A Rigorous, Creative Experience
Our arts program offers all students a rigorous creative experience that is personally rewarding and a central component of their education. Students in the arts are exposed to expert, compassionate teachers who model and share their zeal for lifelong learning. Delightfully distinct to the arts department is the daily creating of art by students, in a safe and supportive forum where teachers demonstrate by practicing alongside them. We want our students to build confidence in their ability to express themselves and to communicate to a greater audience, so we help them master foundational skills -- from drawing one-point perspective to matching a musical pitch. We emphasize experiential learning where students are encouraged to engage in projects with personal ownership for decision-making and creative risk-taking, followed by reflection and constructive analysis of their effort. We want our students to both appreciate traditional methods and also recognize and celebrate the myriad ways in which people create art. We thereby consider each student to be an individual creator or performer: we encourage them to ponder and investigate the questions, “Who am I?” and, “What story might I tell?”.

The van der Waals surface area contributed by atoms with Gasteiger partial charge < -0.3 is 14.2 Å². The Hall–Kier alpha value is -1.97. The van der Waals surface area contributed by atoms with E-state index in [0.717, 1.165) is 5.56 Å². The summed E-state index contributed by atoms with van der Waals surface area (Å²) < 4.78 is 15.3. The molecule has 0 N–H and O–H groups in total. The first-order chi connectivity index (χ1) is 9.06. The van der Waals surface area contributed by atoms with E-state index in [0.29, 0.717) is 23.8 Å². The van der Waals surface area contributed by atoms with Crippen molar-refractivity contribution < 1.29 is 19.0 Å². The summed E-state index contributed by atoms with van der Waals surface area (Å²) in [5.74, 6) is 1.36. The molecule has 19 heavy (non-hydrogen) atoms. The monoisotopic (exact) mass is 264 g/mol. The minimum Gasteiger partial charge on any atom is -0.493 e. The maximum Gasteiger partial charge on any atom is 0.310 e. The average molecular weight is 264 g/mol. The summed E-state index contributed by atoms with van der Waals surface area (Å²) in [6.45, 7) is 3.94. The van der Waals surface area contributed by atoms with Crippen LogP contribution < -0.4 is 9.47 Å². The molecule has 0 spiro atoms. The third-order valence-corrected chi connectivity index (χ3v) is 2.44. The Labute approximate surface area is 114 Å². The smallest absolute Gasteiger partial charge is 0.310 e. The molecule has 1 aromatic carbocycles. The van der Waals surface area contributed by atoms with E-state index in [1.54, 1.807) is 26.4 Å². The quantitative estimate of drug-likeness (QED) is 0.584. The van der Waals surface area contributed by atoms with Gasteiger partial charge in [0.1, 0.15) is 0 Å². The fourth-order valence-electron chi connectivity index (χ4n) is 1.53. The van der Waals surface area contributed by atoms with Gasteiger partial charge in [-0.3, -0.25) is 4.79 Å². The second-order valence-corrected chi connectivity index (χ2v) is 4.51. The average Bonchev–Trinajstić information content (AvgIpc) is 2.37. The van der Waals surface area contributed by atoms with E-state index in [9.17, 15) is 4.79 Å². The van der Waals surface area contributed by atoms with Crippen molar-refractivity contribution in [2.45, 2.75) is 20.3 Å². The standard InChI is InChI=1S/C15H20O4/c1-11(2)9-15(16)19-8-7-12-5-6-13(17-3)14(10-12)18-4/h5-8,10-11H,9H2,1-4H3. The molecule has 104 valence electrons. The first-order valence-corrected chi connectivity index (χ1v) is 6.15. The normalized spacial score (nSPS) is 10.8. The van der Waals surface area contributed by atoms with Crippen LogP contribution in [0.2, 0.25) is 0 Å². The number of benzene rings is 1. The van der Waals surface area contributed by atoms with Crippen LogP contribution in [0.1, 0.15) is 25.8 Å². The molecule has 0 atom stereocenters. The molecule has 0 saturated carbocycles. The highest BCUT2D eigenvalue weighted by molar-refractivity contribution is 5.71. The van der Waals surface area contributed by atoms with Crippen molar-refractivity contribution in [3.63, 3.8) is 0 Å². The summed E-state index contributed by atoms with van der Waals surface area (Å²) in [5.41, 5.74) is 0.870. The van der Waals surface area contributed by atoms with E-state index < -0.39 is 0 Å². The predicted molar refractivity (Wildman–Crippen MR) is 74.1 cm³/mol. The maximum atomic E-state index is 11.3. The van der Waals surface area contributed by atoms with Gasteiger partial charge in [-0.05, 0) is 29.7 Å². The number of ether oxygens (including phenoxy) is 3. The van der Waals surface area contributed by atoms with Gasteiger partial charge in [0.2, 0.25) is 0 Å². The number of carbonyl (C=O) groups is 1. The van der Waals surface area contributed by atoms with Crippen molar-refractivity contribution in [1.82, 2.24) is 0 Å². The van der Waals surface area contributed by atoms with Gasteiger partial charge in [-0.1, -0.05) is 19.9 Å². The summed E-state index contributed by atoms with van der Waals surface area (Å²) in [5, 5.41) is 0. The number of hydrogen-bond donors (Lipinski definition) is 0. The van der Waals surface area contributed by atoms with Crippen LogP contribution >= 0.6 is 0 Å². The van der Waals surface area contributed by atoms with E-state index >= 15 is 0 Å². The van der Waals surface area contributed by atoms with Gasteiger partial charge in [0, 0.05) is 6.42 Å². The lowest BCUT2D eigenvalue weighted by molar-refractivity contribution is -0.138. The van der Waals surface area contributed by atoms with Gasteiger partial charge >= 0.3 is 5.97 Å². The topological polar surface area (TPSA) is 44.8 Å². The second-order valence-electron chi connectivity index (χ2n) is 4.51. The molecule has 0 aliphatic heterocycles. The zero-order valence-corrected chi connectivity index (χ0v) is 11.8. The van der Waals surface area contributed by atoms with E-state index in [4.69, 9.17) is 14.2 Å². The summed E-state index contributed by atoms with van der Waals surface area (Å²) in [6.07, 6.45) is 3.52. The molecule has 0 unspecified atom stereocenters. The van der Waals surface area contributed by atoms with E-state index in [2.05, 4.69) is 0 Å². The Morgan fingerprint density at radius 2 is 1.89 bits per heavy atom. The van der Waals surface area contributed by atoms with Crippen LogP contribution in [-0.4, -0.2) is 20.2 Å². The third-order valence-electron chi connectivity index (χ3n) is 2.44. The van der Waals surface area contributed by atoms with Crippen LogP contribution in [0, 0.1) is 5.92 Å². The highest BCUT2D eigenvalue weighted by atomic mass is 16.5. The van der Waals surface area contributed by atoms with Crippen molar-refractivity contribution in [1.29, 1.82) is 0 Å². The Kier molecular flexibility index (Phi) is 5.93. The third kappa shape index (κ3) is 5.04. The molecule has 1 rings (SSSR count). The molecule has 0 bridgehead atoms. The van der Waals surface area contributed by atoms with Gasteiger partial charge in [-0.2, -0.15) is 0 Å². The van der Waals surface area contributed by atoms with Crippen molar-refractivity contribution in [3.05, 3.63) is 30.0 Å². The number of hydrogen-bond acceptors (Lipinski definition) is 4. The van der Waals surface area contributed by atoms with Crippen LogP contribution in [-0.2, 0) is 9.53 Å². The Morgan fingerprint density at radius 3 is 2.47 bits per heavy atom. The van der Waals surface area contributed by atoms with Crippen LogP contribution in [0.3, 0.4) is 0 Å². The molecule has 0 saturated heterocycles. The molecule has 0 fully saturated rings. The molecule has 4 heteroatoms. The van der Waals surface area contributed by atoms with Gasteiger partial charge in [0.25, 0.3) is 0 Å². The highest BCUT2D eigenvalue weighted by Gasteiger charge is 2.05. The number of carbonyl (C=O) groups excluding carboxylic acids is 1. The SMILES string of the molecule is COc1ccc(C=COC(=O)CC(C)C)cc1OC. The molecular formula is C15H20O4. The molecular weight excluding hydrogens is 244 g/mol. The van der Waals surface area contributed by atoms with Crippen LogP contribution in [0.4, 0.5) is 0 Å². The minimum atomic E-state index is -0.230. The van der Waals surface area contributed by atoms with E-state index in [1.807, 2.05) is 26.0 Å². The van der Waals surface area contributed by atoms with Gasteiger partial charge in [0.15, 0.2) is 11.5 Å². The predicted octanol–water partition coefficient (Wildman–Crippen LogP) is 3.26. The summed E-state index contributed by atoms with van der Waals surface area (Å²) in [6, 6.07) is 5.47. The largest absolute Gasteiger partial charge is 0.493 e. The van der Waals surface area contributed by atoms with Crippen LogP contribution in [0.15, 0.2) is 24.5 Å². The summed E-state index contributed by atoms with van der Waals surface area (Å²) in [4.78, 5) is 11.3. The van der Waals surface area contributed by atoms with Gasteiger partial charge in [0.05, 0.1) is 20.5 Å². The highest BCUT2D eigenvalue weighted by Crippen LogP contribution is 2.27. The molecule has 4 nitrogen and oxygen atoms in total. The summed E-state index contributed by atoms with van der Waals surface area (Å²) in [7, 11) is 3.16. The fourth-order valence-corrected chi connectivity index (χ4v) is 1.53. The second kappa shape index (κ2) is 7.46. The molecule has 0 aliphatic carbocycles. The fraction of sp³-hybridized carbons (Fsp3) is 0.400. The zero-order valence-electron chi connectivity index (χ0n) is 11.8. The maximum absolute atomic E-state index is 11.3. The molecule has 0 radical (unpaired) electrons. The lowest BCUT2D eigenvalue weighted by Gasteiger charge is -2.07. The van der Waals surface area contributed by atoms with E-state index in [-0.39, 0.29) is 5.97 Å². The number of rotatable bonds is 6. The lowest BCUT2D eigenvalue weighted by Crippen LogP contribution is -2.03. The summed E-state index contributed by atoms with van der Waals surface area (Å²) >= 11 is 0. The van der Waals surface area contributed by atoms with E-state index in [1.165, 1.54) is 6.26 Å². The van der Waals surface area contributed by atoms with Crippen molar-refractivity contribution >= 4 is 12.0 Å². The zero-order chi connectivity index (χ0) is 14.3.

Students considering college programs will be guided and mentored to reach their artistic goals. Students seeking to try—even once—to draw, dance, act, sing, paint, play an instrument, craft pottery, develop photographs or design digitally will receive great encouragement and experience the joy and satisfaction inherent to making art.
- How does Stevenson support and promote the arts?
- Does Stevenson offer advanced courses for students seeking to be challenged?
- What if I want to try something, but don’t really see myself as an artist?
- Can students pursue their arts goals outside of school?
- How does the arts program take advantage of Stevenson’s location, and the resources that surround campus?
- Do Stevenson students pursue the arts in college and as careers?
- I saw a radio station on campus - do students get to be on air?